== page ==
imomus (imomus) wrote,

Dream away an elastic day over Siberia

• In a way, the ten-hour flight from Osaka to Helsinki on a Finnair A330 is just a bus trip. People keep the window shades down, watch the seatback TV. In another way, it's extraordinary, an elastic day that streches lunchtime from East Asia to Europe, a jet that hangs under the sun and travels for five or six hours across the world's largest continuous landmass, containing some of the most freezing, gorgeous, mysterious landscapes on the planet. If this were a bus, your trip from Scunthorpe to Sunderland would go via Saturn. I don't understand people who aren't fascinated. I can gaze down on Siberia for hours.

• Vladivostok, Yakutsk, Novosibirsk. The names pop up on the route map amongst huge areas of empty space. Not many people live in this vast, icy waste that sometimes looks like craters and lunar ice, and sometimes like green plains curling with rivers. Well, I say not many, but Wikipedia corrects me: not many for its size. This enormous part of Northern Asia constitutes 77% of Russia's territory, but contains 25% of its population (36 million people). I wonder if more will move here if global warming continues? Already the winters are less cold:

• Europeans flying to Japan see this otherness (an otherness far more vast than anything that awaits them in Japan) below them for hours and hours. For the nervous flyer, it's hard not to associate it with death. I remember Mike Alway reporting to me, after the el Records Japan trip in 1987, "Siberia is like the surface of the moon. You're very aware that if the plane went down there'd be just nothing." It is, after all, minus 50c down there. You'd die within hours.

• Gazing down at Siberia on an almost-annual basis since the early 90s, I've found the place occupying my imagination, linking the idea of death with the idea of beauty. I wrote Trans-Siberian Express in 1992, a poem which asks you to "abandon this world for the next, cross the great plain of forgetfulness". The lyrics are here and the song itself is here.

• As a teenager I read Solzenitzen's accounts of the Siberian gulags, and revisited them a few years later in the form of Nadezhda Mandelstam's account of the exile to Vladivostok of her husband, Osip, the poet who died in a camp for comparing Stalin's fingers to stubby worms.

• "He knelt closer to the kotatsu table. There were a couple of drawings on tracing paper, and a map of the settlements of forgotten Siberian tribes living around the Sea of Okhotsk: Nao had been studying the disappearing culture of the Evenki and Eveny peoples; the Negidals, Oroks and Koryaks." From The Book of Jokes.

* Siberia (and other cold places) have also cropped up on Click Opera quite a bit: In Båtsfjord on the Barents Sea and Call this cold? This is nothing!, for instance, which is set in the Siberian city of Yakutsk (the one the girl in the video above says is getting warmer).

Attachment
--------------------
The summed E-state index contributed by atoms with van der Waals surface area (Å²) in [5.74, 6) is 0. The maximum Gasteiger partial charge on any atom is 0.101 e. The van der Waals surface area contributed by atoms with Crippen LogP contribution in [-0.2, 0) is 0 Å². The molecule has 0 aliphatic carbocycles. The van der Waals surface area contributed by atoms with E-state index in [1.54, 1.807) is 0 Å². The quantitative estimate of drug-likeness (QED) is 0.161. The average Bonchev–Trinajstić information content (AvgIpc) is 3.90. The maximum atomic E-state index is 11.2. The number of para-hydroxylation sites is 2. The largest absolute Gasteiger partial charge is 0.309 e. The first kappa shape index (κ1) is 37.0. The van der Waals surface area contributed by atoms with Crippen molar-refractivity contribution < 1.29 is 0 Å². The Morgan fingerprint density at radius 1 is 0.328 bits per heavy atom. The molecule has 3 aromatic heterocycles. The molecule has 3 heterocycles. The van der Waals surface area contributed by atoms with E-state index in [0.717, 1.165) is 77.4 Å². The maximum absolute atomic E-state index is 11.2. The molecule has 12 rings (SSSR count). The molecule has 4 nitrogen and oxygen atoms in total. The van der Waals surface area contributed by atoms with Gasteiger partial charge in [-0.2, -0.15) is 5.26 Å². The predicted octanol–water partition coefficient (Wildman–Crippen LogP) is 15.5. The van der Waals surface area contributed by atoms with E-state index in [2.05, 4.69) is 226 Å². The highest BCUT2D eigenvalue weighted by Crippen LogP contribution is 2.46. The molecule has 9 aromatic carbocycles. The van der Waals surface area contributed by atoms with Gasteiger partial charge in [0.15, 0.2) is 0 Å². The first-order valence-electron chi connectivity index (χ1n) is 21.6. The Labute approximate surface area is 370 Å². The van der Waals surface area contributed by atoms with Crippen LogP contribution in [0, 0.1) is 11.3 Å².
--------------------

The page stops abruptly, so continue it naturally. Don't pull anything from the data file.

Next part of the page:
• It was lunchtime when we left Japan, and it was still lunchtime when we crossed the Ural Mountains, milky, jagged and orange -- the dividing line between European Russia and Asian Siberia. I remembered how I'd played a concert here in 2004, and planned to make an album called Tatartronic.

• Turning away from the window, I started watching the screen between the seats in front of me. There was a film showing the brilliant whites of wintry wastes, the bright oranges of padded boiler suits, and the stark environment of a research station. This turned out to be the 2007 Japanese film Nankyoku Ryorinin, or Chef of the South Polar.

• Typically Japanese, the film was a harmless, quirky and likeable comedy centred on teamwork and cuisine. Big questions of death and sex were eschewed in favour of winning little anecdotal moments: the team pelt the chef with peanuts for the setsubun festival, steal ramen, pose naked in front of a sign declaring the temperature to be minus 60c.

• The chef's tale is based on two novels by Jun Nishimura, who really was a chef with a Japense research team in the Antarctic. But a rather more interesting account (in the way that imagination often has the edge on reality) may be from a man who's never been there. Vito Acconci contributed a piece called Halley II Research Station: First Impressions & the Beginnings of a Conceptual Approach to a show last year I was also in, as it happens: A Spoken Word Exhibition at the Baltic Mill in Gateshead.

• Acconci's spoken text describes an unbuilt architectural proposal for a research station in the Antarctic. Above is the one that was built, which is called Halley VI Research Station.

* When I announced the end of Click Opera three months ago, I happened to run a picture showing an Antarctic passenger vehicle called a Delta, a big red bus with tires five feet tall. Amazingly enough, one of my readers (someone called Mananath) was reading Click Opera from the McMurdo Staion in Antarctica and responded by telling me he was about to drive a similar vehicle out to the airport. Its name? Ivan the Terrabus.

• And -- to bring us full circle -- it was Ivan the Terrible who conquered Siberia for Russia.
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